About Sep's Farm
My father, "Tony" Sep, was from Southold and farmed potatoes with his father and his brother on the home farm. Setting off on his own one day, he worked on fishing boats and farmed hemp for the shipyard, which in those days hadn't yet been outlawed. He ended up in the stud service working with local farms to help breed their bovines. Those were practical times. It was at a visit to a farm in Orient that he met his future wife, my mother. Together they moved to Orient and started selling vegetables on wooden wire-spools on the roadside. The farm grew and diversified. They housed men from Puerto Rico who worked the farm the full growing and harvest seasons. Sometimes it was shallots, other times cucumbers. They grew what the city wanted, shipped produce by the truckload.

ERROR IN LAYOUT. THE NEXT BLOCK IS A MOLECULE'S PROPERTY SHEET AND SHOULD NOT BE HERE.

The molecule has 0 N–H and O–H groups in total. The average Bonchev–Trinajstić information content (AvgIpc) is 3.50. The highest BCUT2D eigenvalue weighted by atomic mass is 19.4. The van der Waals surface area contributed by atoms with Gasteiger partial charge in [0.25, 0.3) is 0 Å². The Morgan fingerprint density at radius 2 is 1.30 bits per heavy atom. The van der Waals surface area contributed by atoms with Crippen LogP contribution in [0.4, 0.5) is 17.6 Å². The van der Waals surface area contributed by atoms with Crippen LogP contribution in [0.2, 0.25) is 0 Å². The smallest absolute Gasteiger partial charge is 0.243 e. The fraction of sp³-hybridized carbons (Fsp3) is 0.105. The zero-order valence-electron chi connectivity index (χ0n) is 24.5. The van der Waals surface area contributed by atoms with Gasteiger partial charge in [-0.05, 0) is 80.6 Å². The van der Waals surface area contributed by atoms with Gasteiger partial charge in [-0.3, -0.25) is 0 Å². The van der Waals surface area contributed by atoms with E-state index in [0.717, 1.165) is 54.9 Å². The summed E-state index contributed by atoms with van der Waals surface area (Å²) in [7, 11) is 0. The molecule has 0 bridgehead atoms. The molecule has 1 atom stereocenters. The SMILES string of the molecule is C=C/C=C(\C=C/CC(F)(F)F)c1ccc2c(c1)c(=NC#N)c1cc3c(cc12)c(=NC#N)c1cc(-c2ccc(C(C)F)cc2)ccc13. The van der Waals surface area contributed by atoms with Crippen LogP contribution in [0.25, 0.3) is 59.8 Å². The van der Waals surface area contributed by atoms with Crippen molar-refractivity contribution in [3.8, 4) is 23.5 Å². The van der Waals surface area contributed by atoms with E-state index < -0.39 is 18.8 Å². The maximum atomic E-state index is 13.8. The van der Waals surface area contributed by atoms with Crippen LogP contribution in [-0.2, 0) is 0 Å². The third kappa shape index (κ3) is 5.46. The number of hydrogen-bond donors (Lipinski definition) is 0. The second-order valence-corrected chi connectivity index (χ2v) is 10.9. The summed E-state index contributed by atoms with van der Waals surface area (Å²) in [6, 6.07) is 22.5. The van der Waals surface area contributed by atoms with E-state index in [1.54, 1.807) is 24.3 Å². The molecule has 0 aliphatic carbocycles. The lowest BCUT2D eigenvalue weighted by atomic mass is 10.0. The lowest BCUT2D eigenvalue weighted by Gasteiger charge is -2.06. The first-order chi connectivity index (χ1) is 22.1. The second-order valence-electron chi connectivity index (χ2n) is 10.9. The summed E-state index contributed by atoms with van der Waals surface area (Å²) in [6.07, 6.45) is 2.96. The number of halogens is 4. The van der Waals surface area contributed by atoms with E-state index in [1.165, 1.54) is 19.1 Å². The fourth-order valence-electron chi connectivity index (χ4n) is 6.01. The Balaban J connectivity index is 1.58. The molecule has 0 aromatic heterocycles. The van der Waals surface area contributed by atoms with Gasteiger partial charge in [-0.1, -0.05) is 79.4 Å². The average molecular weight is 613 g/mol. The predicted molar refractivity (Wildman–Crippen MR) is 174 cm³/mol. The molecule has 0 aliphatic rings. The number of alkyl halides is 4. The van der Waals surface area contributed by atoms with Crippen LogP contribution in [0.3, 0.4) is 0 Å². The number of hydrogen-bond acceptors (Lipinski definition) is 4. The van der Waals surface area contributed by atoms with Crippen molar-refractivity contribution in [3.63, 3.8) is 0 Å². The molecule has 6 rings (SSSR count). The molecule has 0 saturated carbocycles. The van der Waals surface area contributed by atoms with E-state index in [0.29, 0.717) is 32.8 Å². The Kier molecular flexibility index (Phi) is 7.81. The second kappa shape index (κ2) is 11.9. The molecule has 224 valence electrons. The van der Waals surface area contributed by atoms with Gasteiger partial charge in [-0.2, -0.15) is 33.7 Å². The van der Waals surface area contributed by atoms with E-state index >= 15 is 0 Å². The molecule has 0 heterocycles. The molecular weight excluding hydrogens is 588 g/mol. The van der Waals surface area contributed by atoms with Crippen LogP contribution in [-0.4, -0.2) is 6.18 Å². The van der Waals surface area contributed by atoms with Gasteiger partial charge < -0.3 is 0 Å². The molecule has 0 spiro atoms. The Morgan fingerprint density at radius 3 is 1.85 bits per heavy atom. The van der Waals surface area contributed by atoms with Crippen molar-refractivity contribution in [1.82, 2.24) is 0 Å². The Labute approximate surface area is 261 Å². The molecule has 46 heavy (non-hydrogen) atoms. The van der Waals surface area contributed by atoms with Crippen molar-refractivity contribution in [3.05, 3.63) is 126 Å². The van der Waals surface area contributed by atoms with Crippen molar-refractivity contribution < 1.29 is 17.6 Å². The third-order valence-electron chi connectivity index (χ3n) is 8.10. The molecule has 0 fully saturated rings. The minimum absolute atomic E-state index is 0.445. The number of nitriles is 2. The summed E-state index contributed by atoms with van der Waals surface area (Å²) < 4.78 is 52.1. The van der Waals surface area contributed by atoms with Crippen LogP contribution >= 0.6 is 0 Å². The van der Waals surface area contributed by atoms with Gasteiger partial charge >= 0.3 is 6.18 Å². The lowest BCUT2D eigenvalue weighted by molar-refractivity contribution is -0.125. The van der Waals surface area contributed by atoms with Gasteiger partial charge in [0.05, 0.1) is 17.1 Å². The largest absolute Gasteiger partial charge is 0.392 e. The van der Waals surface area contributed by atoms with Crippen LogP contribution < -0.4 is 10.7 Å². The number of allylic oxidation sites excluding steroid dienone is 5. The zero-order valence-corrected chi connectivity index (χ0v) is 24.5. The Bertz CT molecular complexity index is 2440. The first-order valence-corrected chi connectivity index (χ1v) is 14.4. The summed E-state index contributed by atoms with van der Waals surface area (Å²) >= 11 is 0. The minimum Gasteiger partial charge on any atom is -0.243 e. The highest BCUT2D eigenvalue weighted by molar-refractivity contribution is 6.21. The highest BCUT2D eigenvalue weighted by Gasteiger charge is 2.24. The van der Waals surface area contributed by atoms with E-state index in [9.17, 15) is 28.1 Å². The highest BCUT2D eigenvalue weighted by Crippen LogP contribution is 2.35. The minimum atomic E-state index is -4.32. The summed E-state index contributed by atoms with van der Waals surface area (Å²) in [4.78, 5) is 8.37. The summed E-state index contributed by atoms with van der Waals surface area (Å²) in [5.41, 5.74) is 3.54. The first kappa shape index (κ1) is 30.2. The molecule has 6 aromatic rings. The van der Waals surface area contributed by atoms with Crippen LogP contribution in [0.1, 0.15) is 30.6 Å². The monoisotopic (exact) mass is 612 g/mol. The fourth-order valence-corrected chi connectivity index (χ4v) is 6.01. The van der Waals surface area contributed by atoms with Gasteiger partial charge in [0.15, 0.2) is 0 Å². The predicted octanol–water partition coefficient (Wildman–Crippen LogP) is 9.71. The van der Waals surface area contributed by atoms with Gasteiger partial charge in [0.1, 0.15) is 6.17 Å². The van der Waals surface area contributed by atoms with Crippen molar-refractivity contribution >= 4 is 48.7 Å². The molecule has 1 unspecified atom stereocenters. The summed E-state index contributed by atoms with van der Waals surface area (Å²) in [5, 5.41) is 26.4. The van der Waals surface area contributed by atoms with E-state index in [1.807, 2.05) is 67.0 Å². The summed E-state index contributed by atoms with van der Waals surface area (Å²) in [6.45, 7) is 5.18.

My wife and I moved onto the East Marion farm when our boys were young and raised them to know farming, it's ups and downs. Things changed and we started to focus more on the local farm stands. We diversified the crops to have more of what people wanted and built a stronger connection here in the community. Now my own sons are here, working the farm and raising their families. It's not the same as its always been, but we adapt and keep on growing, doing what we love. There used to be so much land we farmed North-South. Now we work every corner of our land and the land we rent to produce our crops.
For us the practice of agriculture means growing great food sustainably and locally. We believe family farms like ours play a vital role on the North Fork. Each seed we sow amounts to a commitment to maintain the integrity of our open spaces, and each season marks the renewal of deep ties to community. Our farm stands are where we come together to share news, trade recipes, and offer our collective appreciation for the food the land produces. We also believe fresh food should be made available to all, which is why we donate fresh produce to a number of charities and organizations.